Have you looked at the latest UK Retention Update that the Office of Student Success recently sent out? Take a look – and then read what is happening across the state when we do not meet our goals of collaboration, both internally and across bridges we’ve crafted with our secondary and higher education partners.
The Center for Business and Economic Research (CBER) of the UK Gatton College of Business and Economics was commissioned by Kentucky’s Council for Postsecondary Education (CPE) to examine the implications of education across the Kentucky economy. The findings that CBER presented to the CPE earlier this month are a clear reminder that we are all better off when UK’s undergraduate student success initiatives work out the way we plan them to do.
Dr. Christopher Bollinger, Gatton Professor of Economics at University of Kentucky, presented the CBER findings at the CPE’s November meeting. Their study used data on Kentuckians from the American Community Survey (ACS), the Behavioral Risk Factor Surveillance System (BRFSS), the Uniform Crime Reports (UCR), the Bureau of Labor Statistics (BLS), and the Bureau of Economic Analysis (BEA). Seven outcomes were examined in the study: income and earnings, employment, state income tax revenues, Medicaid, health, crime, and participation in the Supplemental Security Income (SSI) and Supplemental Nutrition Assistance Program (SNAP) programs.
Overall, the results of the CBER study show that the present educational attainment levels in Kentucky cost the state in myriad ways. According to the 2013 ACS estimates, approximately 21.5% of Kentuckians have a Bachelor’s Degree or higher, while the U.S. average sits at 28.8%; similarly, 7% of Kentuckians have earned an Associate’s degree, while the U.S. average is 8%. If Kentucky were to obtain the same average education levels as the U.S., per capita earnings would rise by over 3.5% and over 4,600 Kentuckians would move off unemployment rolls.
If Kentucky education levels were raised to meet the current U.S. levels, the state income tax revenues would rise by as much as $500 million, helping to ease state budget crises. For example, Bollinger posits that families headed by a person with a Bachelor’s degree make up only 13% of households, but contribute 25% of the total state income tax revenue — and the state’s 9% of families headed by someone with graduate or professional degrees contribute 22% of total state income tax revenue (see Figure 1: Relative Share of Households and Income Tax Revenue from “How to Raise State Revenue without Raising Taxes”).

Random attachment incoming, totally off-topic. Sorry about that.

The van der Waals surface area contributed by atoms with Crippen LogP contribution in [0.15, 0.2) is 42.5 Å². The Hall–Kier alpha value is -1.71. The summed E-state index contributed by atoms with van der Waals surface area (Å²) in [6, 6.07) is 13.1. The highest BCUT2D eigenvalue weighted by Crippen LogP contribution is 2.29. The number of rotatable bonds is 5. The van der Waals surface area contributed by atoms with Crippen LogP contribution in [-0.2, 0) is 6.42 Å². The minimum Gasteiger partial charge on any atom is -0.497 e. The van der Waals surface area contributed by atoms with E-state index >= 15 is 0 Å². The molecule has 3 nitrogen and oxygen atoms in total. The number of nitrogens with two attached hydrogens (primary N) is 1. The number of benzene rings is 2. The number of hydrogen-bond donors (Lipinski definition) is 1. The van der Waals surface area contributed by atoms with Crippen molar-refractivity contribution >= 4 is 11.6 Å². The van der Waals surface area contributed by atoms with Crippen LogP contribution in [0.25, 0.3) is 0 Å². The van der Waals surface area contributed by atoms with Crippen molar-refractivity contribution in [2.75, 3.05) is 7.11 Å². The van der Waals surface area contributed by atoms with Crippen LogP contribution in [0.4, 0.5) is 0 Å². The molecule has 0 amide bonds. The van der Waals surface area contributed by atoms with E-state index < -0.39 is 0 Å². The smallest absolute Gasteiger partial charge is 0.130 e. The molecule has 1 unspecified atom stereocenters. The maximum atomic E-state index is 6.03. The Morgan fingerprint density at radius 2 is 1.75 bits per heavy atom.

According to Bollinger, Kentuckians earn 29% more with an Associate’s degree and 51% more with a Bachelor’s degree (see the Figure 1: Project Earnings from “Education Pays Everywhere!”).
In addition, increasing education throughout the state would save over $200 million in Medicaid expenditures, further easing state budgets and allowing legislators to use those resources for the benefit of the citizens of the Commonwealth. If Kentuckians with a high school diploma obtained their college degree, Bollinger predicts that the rate of Medicaid eligible adults could move from 29% to 20% (see Figure 1: Education and Medicaid Eligibility Rates in “Impact of Education on Medicaid Eligibility”). Achieving a higher education level would save the state approximately $3 million in costs associated with crime. It would also move over 5,000 Kentucky families off food stamps and over 20,000 adults off SSI.
According to the studies by the CBER staff, the unemployment rate for college graduates is 4.8% lower than for high school graduates. In the Urban Triangle — the geographic area between Lexington, Louisville and Covington — the unemployment rate for college graduates is 5% lower, while in Eastern Kentucky it is 5.5% lower! Perhaps more importantly, education has profound effects on labor force participation. Labor force participation for high school graduates ranges from a low of 54.4% in Eastern Kentucky to 73.7% in the Urban Triangle. But the labor force participation for college graduates is 77% in Eastern Kentucky and 83% in the Urban Triangle. College graduates are more likely to have jobs and more likely to keep their jobs through hard economic times (see Figure 2: Labor Force Participation from “Want a Job? Get a College Degree”).
See all the briefs developed for the CPE in the list below (from the CBER website):
- “Want a Job? Get a College Degree” (Oct 2015 )
- “How to Raise State Revenue without Raising Taxes” (Oct 2015 )
- “Education Pays Everywhere!” (Oct 2015 )
- “Impact of Education on Medicaid Eligibility” (Oct 2015 )
- “Education for Your Health” (Oct 2015 )
- “Crime and Punishment and Education” (Oct 2015 )
- “Moving People Off SNAP Through Education” (Oct 2015 )